In the meantime, I’m submitting to the will of the gods and doing what was requested of me. I don’t really mind, since I really don’t have anything else going on most of the time and can just get paid to make this portfolio. My current plan is to gather the articles that I’ve had “published” on our company Intranet, include a few of my poems (specifically one titled “Seeming” that uses clothing metaphors heavily), and make up some fake ads/copy for the company.

Which is what I spent my afternoon doing. I jacked the template for our retail postcards from the server and made up two ad campaigns with original copy. I may do a third. Considering I’ve written hundreds of poems and a collection of lyrics I’ve never bothered to count, it’s not as though that kind of creative writing is challenging in the slightest.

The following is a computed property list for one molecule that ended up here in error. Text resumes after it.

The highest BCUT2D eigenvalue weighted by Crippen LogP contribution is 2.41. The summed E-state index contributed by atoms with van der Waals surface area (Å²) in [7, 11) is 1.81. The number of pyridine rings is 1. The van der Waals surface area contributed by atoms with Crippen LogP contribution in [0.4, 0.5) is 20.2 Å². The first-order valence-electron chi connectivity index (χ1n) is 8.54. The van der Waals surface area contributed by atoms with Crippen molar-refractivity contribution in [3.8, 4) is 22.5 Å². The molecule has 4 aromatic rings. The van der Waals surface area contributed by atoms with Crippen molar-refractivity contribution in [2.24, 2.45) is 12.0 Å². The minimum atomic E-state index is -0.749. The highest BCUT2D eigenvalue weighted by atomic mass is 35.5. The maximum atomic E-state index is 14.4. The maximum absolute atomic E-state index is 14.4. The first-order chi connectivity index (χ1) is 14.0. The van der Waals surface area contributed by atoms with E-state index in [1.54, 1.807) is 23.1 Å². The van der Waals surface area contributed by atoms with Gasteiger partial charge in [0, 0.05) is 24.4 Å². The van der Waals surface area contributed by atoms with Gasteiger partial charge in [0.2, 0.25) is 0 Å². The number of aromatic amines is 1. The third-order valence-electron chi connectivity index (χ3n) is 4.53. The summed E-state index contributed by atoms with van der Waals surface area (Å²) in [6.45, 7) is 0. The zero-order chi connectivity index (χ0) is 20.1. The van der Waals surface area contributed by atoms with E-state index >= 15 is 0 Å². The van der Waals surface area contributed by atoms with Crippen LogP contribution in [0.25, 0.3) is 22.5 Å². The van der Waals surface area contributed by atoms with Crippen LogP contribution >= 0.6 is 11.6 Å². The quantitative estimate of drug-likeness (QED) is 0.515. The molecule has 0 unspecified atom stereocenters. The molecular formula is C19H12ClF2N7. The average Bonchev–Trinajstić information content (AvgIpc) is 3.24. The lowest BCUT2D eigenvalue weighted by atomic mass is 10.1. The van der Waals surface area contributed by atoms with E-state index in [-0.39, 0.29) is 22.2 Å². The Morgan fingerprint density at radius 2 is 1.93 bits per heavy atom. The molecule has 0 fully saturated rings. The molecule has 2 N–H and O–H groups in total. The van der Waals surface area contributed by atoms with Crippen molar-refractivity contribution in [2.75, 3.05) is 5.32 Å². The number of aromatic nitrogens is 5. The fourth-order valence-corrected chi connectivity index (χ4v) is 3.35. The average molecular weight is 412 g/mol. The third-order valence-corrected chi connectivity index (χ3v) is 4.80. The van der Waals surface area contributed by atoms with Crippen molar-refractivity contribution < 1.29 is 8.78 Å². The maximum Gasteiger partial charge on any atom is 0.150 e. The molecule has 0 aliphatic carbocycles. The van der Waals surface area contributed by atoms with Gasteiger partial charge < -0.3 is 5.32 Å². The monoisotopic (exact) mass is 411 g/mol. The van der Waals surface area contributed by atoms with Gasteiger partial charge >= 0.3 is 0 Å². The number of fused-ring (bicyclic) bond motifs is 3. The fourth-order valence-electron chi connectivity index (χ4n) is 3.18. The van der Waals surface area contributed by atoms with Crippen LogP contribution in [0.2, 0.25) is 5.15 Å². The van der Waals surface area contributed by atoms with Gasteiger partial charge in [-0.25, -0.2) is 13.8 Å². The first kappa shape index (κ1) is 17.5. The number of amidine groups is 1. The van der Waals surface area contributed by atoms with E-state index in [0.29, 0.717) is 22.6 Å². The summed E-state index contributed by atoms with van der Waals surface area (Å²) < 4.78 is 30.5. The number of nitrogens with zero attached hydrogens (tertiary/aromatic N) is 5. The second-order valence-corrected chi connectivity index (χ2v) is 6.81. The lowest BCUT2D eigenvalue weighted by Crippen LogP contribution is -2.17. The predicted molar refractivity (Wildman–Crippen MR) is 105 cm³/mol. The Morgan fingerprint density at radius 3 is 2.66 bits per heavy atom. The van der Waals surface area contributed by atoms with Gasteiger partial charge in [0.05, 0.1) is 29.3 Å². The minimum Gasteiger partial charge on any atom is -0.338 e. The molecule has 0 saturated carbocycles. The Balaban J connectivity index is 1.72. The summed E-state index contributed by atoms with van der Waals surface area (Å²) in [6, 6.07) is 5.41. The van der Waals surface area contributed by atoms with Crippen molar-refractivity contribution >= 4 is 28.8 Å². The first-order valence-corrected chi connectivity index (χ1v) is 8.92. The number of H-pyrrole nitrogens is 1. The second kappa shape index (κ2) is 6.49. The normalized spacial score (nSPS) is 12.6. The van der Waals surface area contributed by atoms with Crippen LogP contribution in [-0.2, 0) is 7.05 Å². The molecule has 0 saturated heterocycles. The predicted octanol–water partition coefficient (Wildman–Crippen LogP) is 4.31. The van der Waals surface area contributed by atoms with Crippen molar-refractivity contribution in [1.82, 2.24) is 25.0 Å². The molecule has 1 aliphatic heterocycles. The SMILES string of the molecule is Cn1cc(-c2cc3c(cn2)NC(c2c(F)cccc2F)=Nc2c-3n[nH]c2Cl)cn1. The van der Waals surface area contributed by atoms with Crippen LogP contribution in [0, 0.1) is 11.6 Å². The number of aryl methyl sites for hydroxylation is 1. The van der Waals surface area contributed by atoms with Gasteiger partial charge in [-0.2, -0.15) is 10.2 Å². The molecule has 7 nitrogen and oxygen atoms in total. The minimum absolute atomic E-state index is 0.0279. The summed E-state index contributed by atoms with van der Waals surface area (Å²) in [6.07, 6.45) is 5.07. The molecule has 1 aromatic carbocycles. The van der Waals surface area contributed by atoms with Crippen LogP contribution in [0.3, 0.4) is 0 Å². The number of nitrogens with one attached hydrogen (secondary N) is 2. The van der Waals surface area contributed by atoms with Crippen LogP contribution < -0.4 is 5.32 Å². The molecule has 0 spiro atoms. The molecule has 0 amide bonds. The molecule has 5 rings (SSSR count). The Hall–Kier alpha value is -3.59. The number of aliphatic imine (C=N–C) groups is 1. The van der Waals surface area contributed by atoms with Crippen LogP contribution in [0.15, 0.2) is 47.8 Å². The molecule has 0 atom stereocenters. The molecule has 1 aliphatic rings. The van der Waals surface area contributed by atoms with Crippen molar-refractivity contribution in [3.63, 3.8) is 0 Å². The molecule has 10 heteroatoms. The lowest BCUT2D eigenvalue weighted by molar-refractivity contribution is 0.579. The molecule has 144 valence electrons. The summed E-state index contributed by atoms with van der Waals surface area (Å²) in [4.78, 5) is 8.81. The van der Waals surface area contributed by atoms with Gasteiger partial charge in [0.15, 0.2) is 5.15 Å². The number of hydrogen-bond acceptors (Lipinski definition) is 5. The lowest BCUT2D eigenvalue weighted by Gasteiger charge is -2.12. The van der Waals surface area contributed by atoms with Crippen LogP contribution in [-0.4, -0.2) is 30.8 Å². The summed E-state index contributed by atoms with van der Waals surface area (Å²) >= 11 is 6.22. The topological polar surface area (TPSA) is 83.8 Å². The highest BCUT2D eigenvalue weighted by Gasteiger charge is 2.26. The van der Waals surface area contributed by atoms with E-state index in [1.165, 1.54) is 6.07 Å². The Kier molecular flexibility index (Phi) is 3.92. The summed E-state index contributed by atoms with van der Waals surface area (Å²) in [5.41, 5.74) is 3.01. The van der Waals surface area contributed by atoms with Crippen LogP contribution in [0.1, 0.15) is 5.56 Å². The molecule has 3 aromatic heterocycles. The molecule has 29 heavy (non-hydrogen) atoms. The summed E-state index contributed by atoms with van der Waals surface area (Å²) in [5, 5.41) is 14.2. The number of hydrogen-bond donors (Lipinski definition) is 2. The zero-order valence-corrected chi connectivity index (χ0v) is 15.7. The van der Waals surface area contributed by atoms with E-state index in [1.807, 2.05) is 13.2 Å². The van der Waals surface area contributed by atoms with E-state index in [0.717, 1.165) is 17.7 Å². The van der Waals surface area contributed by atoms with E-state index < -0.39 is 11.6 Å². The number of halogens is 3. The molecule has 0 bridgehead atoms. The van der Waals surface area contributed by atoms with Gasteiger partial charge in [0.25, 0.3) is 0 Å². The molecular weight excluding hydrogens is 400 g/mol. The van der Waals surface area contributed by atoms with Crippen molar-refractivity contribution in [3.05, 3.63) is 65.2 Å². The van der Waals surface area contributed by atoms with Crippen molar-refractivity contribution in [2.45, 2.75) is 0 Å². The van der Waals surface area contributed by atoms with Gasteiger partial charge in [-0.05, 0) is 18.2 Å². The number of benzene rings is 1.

At the recommendation of our senior copy editor, I’m going to find some pieces I’m not familiar with and come up with my own names and copy for them. He suggested finding the actual clothing, but I think I’m going to just take advantage of my access to our images server and find a few worthwhile archived pieces and include them with my “copy”. When I’ve put everything together, I’m going to have him take a look at it and tell me what he thinks. He’s pretty critical, so that should be good. Lord knows, I hate it when I write something, ask someone to edit it and all they have to tell me is that my work is wonderful. I’m not so talented that I don’t need to edit at all. If there aren’t typos somewhere, I’m sure some of my transitions could be improved. Somewhere in all those sentences there has to be one that is weighty, awkward or could at least use improved diction. Telling a writer his first draft is wonderful is actually kind of insulting, I think. Perhaps disrespectful is better. Take a second and think about it. You’re my editor. Edit.